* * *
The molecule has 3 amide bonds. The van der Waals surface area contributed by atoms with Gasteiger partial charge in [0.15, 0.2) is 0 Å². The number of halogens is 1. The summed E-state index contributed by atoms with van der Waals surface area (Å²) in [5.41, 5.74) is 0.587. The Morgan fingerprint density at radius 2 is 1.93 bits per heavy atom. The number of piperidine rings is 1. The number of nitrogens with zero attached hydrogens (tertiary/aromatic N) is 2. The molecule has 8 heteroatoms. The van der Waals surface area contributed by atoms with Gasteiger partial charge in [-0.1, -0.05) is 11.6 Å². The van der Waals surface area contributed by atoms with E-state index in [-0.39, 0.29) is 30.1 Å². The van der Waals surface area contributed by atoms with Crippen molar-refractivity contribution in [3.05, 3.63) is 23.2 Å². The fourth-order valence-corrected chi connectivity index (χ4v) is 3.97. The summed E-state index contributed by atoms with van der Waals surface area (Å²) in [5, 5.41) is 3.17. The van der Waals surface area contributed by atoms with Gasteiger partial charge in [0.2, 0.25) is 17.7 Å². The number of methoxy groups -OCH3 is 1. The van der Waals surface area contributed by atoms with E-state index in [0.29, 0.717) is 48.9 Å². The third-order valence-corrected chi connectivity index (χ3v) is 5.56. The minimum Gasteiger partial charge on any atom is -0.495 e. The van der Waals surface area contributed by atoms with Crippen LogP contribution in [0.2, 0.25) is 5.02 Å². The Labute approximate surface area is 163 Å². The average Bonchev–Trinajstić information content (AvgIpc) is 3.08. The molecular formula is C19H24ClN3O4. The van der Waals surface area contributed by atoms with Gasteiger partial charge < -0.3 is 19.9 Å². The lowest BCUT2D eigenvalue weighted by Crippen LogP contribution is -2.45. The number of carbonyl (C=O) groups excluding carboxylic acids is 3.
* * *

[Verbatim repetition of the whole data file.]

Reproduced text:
The molecule has 3 amide bonds. The van der Waals surface area contributed by atoms with Gasteiger partial charge in [0.15, 0.2) is 0 Å². The number of halogens is 1. The summed E-state index contributed by atoms with van der Waals surface area (Å²) in [5.41, 5.74) is 0.587. The Morgan fingerprint density at radius 2 is 1.93 bits per heavy atom. The number of piperidine rings is 1. The number of nitrogens with zero attached hydrogens (tertiary/aromatic N) is 2. The molecule has 8 heteroatoms. The van der Waals surface area contributed by atoms with Gasteiger partial charge in [-0.1, -0.05) is 11.6 Å². The van der Waals surface area contributed by atoms with E-state index in [-0.39, 0.29) is 30.1 Å². The van der Waals surface area contributed by atoms with Crippen molar-refractivity contribution in [3.05, 3.63) is 23.2 Å². The fourth-order valence-corrected chi connectivity index (χ4v) is 3.97. The summed E-state index contributed by atoms with van der Waals surface area (Å²) in [5, 5.41) is 3.17. The van der Waals surface area contributed by atoms with Gasteiger partial charge in [0.2, 0.25) is 17.7 Å². The number of methoxy groups -OCH3 is 1. The van der Waals surface area contributed by atoms with E-state index in [0.29, 0.717) is 48.9 Å². The third-order valence-corrected chi connectivity index (χ3v) is 5.56. The minimum Gasteiger partial charge on any atom is -0.495 e. The van der Waals surface area contributed by atoms with Crippen LogP contribution in [0.2, 0.25) is 5.02 Å². The Labute approximate surface area is 163 Å². The average Bonchev–Trinajstić information content (AvgIpc) is 3.08. The molecular formula is C19H24ClN3O4. The van der Waals surface area contributed by atoms with Gasteiger partial charge < -0.3 is 19.9 Å². The lowest BCUT2D eigenvalue weighted by Crippen LogP contribution is -2.45. The number of carbonyl (C=O) groups excluding carboxylic acids is 3.